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 Post subject: A few questions about the Royal Ballet's Nutcracker
PostPosted: Tue Jun 04, 2002 7:46 am 
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Joined: Thu Apr 05, 2001 11:01 pm
Posts: 185
Location: France
I hope this is the right forum to ask those questions. Here it is : I just borrowed a videotape called "Gala Tchaïkovsky" from the library, it is a tribute given by the Royal Opera House, with both opera and ballet extracts. I've not been able to give a name to each ballet part (unfortunately the program had been removed from the tape box) but I recognized at least Nutcracker snowflakes waltz and pas de deux from the last act.<BR>What I would like to know is : <BR>- if some of you know that tape or have attended this gala, can you tell me if the costums and the choreography are the ones that are usually used for the Royal Ballet's Nutcracker ? Or are they different ? (I suppose the sets are different...)<BR>- and who made this choreography ?<P>Thanks in advance if you know the answer !<BR>BTW, since I have the POB's Nutcracker (= Noureev's one) on tape too, I have watched the two versions back to back, one variation after the other, it is very interesting to notice how the two choreographers "read" the same music so differently - it's an other picture, an other mood entirely. <BR>And I couldn't help rewatching again the whole "dance in the garden" from Noureev Image, I don't know anything as light, as lovely as this dance - simply charming.<p>[This message has been edited by AlinWond (edited June 04, 2002).]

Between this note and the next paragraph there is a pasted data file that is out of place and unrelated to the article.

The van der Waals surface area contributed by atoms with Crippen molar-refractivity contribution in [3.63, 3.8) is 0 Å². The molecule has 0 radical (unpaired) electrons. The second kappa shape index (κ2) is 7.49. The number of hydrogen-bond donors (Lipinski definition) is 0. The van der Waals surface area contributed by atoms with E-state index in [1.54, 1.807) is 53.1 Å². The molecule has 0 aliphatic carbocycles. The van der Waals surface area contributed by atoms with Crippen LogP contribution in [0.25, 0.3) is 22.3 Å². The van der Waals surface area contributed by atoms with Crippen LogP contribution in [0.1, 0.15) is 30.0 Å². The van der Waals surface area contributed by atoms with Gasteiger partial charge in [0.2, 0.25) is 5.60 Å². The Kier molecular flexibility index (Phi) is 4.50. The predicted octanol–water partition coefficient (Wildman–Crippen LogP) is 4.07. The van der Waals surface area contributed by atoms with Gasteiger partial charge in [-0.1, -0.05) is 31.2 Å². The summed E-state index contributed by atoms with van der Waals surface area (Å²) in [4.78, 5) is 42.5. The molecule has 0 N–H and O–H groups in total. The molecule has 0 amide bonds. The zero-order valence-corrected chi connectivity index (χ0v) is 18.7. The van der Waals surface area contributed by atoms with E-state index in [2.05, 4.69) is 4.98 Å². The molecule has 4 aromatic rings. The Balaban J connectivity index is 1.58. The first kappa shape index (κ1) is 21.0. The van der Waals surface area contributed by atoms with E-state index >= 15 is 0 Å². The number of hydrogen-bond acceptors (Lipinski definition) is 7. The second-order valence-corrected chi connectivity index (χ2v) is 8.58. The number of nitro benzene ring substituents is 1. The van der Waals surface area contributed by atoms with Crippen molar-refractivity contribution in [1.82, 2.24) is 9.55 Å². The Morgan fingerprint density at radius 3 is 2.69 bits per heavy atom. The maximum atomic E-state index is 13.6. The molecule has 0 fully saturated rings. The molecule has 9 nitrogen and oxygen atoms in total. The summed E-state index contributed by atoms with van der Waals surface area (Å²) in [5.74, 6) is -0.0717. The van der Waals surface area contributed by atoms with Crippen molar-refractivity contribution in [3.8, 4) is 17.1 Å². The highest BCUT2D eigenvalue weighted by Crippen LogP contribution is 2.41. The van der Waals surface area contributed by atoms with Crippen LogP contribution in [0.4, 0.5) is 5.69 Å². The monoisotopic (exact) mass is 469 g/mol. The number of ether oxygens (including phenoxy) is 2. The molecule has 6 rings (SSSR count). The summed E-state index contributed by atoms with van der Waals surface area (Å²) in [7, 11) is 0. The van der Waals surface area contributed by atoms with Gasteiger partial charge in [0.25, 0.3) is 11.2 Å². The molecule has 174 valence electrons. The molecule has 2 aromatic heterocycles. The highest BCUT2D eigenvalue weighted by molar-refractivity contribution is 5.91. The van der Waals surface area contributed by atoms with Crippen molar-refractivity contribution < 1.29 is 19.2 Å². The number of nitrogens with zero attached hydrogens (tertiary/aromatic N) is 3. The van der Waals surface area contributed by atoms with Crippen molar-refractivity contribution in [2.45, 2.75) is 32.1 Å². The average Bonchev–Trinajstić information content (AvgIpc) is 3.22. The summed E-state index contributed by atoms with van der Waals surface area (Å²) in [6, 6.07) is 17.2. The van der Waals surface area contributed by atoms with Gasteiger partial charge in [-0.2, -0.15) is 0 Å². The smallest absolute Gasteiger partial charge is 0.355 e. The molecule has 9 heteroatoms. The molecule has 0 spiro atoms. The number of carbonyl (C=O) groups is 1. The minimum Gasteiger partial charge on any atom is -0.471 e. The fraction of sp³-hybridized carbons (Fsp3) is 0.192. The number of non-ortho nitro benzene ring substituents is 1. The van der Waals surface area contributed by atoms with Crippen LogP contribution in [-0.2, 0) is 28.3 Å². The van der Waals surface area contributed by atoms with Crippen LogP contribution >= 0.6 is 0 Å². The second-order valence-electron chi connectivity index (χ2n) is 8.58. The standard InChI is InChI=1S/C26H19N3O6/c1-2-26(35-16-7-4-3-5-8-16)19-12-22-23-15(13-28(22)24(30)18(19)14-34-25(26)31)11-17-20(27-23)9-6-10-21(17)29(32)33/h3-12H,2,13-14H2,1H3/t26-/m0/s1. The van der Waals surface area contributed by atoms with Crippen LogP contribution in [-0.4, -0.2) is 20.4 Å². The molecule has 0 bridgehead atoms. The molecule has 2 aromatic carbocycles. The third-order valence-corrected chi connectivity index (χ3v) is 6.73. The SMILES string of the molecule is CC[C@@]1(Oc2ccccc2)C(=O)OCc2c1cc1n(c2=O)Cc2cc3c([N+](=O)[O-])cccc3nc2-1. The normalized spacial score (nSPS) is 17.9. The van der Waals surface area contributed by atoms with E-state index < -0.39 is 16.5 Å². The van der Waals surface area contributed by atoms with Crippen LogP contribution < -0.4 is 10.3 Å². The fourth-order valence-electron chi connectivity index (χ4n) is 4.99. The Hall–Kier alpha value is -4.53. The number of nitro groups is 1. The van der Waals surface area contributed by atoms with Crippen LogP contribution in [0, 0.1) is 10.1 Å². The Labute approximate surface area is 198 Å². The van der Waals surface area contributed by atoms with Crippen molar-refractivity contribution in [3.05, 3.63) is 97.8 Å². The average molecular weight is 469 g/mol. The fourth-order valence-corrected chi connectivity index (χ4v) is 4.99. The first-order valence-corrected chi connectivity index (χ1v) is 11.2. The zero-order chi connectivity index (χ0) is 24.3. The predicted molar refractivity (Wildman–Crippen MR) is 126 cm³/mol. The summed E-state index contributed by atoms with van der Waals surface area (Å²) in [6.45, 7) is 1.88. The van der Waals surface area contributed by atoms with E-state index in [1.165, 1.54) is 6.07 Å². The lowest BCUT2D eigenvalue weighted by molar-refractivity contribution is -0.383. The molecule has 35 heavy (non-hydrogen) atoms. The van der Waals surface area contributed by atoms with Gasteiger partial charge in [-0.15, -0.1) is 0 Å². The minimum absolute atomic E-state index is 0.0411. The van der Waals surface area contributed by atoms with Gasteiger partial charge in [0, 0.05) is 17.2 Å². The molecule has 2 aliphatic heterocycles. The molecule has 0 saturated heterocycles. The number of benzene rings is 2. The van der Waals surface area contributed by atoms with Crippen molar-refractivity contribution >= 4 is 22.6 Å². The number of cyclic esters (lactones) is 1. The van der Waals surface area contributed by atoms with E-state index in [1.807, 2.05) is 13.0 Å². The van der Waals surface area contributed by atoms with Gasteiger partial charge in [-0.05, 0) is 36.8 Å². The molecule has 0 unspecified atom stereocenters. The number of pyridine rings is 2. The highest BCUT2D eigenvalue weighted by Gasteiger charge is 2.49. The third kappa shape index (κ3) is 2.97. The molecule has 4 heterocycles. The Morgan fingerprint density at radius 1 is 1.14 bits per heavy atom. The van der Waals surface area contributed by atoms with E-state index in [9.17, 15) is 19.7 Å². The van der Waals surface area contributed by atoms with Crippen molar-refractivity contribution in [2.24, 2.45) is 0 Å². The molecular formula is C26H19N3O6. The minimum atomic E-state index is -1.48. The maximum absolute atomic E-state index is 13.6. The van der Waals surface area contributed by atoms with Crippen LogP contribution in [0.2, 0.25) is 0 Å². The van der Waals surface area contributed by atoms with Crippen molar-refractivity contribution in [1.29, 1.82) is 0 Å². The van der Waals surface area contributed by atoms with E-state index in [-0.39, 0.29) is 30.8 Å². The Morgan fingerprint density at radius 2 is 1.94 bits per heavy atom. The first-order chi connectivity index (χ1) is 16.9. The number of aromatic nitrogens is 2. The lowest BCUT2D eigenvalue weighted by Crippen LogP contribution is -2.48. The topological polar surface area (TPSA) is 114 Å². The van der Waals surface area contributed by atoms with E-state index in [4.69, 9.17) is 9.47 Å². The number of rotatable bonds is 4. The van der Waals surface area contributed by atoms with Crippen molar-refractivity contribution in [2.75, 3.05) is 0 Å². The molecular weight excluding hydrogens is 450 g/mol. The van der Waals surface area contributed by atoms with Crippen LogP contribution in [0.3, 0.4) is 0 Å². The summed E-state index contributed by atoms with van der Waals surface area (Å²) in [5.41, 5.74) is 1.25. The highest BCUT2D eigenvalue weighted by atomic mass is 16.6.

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 Post subject: Re: A few questions about the Royal Ballet's Nutcracker
PostPosted: Wed Jun 05, 2002 9:01 pm 
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Joined: Sun Jul 22, 2001 11:01 pm
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Location: Jamaica, Queens, New York